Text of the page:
NEW YORK (Reuters) - The dollar edged higher against a basket of currencies on Tuesday but remained below highs touched in December and January after two weeks of growing expectations that the Federal Reserve would raise U.S. interest rates next week.
Some analysts said the currency was in a holding pattern ahead of Friday’s U.S. non-farm payrolls report.
“A lot of us would’ve expected more of a reaction in the dollar, given the way expectations have gone up for an interest rate increase at the Fed meeting,” said Omer Esiner, chief market analyst at Commonwealth Foreign Exchange Inc in Washington.
“The dollar’s gains have been limited by uncertainty ahead of the payrolls report and lack of clarity on the fiscal side of the equation from (the Trump) administration.”
Comments overnight by President Donald Trump’s trade adviser, Peter Navarro, that the $65 billion U.S. trade deficit with Germany was “one of the most difficult” trade issues focused attention on concerns about the White House’s attitude toward trade and the dollar ahead of Group of 20 meetings later this month.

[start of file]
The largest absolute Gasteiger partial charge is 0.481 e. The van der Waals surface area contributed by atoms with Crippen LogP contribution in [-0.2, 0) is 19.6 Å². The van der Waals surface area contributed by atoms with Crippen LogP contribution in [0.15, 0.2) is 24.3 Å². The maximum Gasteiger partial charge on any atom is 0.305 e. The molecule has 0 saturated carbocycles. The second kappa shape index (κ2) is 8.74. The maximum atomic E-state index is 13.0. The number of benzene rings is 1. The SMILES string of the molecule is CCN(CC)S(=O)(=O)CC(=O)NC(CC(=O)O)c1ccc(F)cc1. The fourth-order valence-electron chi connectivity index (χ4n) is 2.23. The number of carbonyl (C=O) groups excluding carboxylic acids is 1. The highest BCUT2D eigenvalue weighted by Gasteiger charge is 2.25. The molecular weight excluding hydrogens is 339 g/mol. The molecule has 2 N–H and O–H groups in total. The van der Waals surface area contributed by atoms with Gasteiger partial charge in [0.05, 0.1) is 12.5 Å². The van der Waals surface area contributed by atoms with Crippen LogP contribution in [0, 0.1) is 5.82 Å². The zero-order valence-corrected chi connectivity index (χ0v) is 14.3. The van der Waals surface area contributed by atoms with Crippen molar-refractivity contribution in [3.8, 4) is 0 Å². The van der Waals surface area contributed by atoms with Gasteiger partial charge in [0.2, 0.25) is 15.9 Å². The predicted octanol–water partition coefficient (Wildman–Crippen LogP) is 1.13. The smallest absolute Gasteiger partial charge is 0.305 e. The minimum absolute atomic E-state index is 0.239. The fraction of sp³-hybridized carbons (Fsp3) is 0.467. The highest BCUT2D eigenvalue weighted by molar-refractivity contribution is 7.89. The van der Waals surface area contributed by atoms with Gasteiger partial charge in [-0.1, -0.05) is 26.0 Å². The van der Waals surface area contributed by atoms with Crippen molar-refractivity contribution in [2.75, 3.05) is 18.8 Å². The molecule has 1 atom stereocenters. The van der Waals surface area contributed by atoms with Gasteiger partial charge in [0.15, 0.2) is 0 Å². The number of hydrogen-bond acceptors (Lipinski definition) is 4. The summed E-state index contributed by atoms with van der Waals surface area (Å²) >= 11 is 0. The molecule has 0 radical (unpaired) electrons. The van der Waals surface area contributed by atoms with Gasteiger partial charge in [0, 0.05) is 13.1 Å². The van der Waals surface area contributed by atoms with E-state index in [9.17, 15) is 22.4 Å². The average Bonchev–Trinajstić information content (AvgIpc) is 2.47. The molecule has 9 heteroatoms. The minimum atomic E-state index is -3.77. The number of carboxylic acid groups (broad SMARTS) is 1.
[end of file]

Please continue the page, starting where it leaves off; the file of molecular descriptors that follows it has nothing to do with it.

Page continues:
Still, the greenback .DXY rose 0.15 percent against a basket of six major currency rivals, buoyed by falls in major European currencies.
Sterling GBP= fell to a seven-week low against the dollar after weak consumer spending data added to worries Britain's economy is slowing as it prepares to trigger its exit from the European Union.
The Swiss franc CHF= also fell to multiweek lows, with the U.S. dollar rising to its highest against the franc since Jan. 11 and the euro hitting its highest against the franc since Jan. 25.
Analysts said news of a rise in the Swiss National Bank’s foreign exchange reserves and statements from SNB Chairman Thomas Jordan that the franc was “significantly over-valued” weighed on the currency.
“For the most part the SNB is still very much worried about Swiss (franc) weakness, and we had comments from Jordan suggesting that they were going to remain committed to keeping the currency weak,” said Kathy Lien, managing director of BK Asset Management. “The U.S. dollar is trying to rise as well and that’s contributing to the weakness in dollar/Swiss.”
A back-and-forth performance for the Australian dollar after a meeting of the country’s Reserve Bank grabbed some attention in a session marked by fairly tight trading ranges.
The Australian dollar AUD= was last up 0.1 percent at $0.7585.
Reporting by Dion Rabouin; Additional reporting by Patrick Graham in London; Editing by Dan Grebler and Richard Chang